“There was never a genius without a tincture of madness…”
If Aristotle said it, then it must be true.
It’s something I’ve lived by anyway as it helps me to accept my high times when my creativity is going wild and I have all these life changing ideas as well as the low times where I feel unable to do anything and I’m barely surviving.
Granted I probably excel in my “tincture of madness” – having been dubbed the worst bulimic medics had ever seen, being diagnosed with psychosis, anxiety and depression as well as other episodes of mentally ill health.
Today I feel on top of the world but tomorrow I could be contemplating suicide. My mind really does play tricks on me.
But rather than dwell on my misfortunes I try to see the deficit of me being crazy as a necessary shortfall so that I can have my genius ideas.
And I do everything with mad passion, a weird quality that has helped me become “successful.”
From bellydancing at my local church to reaching the semi-finals of Britain’s got talent and then flying off to Egypt to do an ITV documentary about Bellydancers over there and later setting up my own dance schools – all before I’d hit 20 years old.
Even at school-age whilst dealing with a broken home, bullying and harassment I threw myself into my studies – studying as many GCSEs and languages as I possibly could so I could travel and escape.
I’m not saying that all this passion is a good thing because on the outskirts of my successes and dogged determination has been a fragile little girl who just craved to be loved whilst hating herself.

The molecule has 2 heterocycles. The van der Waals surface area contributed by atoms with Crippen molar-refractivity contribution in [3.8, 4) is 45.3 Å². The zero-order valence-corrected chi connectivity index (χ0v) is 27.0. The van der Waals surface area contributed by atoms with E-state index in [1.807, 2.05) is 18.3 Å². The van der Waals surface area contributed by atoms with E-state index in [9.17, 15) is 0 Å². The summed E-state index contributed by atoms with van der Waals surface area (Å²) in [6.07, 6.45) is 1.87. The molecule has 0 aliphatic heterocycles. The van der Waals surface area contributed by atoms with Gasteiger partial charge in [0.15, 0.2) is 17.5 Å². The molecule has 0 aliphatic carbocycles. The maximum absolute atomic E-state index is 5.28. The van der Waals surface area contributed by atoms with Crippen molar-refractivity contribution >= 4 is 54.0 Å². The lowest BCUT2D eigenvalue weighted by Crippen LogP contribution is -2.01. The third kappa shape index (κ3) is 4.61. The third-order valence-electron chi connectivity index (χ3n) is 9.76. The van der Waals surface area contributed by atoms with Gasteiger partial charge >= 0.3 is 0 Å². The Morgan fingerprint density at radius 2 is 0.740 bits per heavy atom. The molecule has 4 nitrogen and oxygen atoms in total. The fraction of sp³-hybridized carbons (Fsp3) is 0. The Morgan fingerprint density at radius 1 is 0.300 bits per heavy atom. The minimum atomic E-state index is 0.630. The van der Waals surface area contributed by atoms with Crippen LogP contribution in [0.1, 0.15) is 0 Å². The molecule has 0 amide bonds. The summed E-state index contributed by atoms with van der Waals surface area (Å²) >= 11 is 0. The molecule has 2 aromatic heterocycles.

A girl who felt too guilty to eat, a girl who scarred her own body with knife blades and a girl who would try to get rid of any nutrition that passed her lips.
Obviously there is a balance you can strive to find so it’s not totally all or nothing. But I have needed to learn to love who I am in order to live. And a huge part of that is accepting my strengths and flaws.
I can’t simply turn off being creative or mental or driven even though the pressure cooker situation has nearly finished me off.
But I now know (being in my late twenties with two daughters) that I have to try and contain those genius moments because if I let them run wild they waiver my control over my own life.
Whilst I don’t care a lot about what happens to me, I do care with my whole heart and crazed passion about what happens to my daughters.
So I aim to show them that whatever is in our DNA can be used to live the best life.
Yes (I) their mum maybe mad but she is (I am) also a genius.
Photos by Freya Raby